ABCD, or American Born Confused Desi, is another entertaining film starring Dulquer Salmaan. The title refers to the idea that young Indian men and women who were born abroad are confused between the vast differences between Western and Indian cultures. Though the film isn’t as well developed as some of Dulquer’s other films that I’ve reviewed, it still provides for a few laughs.
Katha, Screenplay, Darsakathvam
I don’t believe in spoiling the plot of a film before watching it. If you haven’t seen the movie yet and would like to know the plot, you can read more about it here.
ABCD is a light-hearted comedy that is packed with subliminal comments on the differences between Eastern and Western cultures. The plot is somewhat silly, but that works for the film as the protagonists, Johns (Dulquer) and Korah (Jacob), find themselves in bizarre situations as they try to regain control over their lives. The slow narration of the film does drag at times, and the lack of logic in some of the events that occur are a little distracting; Martin Prakkat, the director, or Don Max, the editor, could have easily shortened the run time of the film without losing anything of major value.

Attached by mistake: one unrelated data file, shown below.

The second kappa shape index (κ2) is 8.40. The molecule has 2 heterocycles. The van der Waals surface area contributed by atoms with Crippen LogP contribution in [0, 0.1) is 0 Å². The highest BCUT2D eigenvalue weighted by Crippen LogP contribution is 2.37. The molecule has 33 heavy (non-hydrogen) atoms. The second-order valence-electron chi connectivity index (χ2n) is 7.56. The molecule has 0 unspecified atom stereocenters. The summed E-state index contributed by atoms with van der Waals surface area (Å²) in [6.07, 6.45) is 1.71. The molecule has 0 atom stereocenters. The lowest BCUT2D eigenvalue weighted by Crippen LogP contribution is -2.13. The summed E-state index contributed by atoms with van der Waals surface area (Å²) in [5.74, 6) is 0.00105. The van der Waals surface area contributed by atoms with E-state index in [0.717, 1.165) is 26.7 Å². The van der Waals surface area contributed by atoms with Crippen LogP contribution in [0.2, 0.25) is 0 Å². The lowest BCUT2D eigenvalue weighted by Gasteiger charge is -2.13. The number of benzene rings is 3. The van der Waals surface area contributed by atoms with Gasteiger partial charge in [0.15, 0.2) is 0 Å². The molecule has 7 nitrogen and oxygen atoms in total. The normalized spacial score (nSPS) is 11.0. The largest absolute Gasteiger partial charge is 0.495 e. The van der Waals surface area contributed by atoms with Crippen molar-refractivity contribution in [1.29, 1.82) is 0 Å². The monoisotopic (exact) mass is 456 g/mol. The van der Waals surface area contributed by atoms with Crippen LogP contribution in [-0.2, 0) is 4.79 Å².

Johns Isaac, an irresponsible and party-loving son who is sent to India for his behavior, is another flawless performance by Dulquer Salmaan. His expressions bring Johns’s frustration to life.
This is the first film I have seen with Jacob Gregory and he is perfect as Korah, the funny sidekick to Johns. The duo make a humorous pair and their bromance is very credible as they squabble and fight but stick together.
Aparna plays Madhumitha, a tough-looking college student and activist with a soft heart, and she is adequate for her role. The role itself could have used some more work as Madhumitha’s relationship with Johns and Korah and her knowledge of their past is somewhat confusing.
Tovino Thomas portrays Akhilesh Varma, the prodigy son of an incumbent minister, and he is effective as a major obstacle to Johns and Korah.
Lalu Alex and Sajani Sachari act as Johns’s parents and justify their roles in the film; their anxiety over their son’s situation is realistic. S. P. Sreekumar is a joy to watch in the film; though he plays a minor character, his performance is jovial.
Gopi Sunder provided very apt tracks for this flick, as always. There are only three songs in the film, which is less than the norm, but they are all quite intriguing and fun. Johny Monne Johny stands out for its catchy lyrics and beats.
The film shifts from the fast-life of New York City to the rundown town life of Kerala, and Jomon T. John does a wonderful job of covering the beautiful visuals of both locales. I recently found out that he was also the cinematographer for Dulquer’s Charlie, so I’m looking forward to watching and reviewing that film as well once I get the chance.
Because it doesn’t follow any of the routines of Indian cinema, ABCD stands out and is essentially a very modern comedy. However, because of its lack of logical flow and sluggish screenplay, the movie seems to lose its purpose amidst the chaos that occurs in Johns and Korah’s lives. ABCD still has its moments, however, and is worth watching for a laid-back evening of absurd situational comedy.
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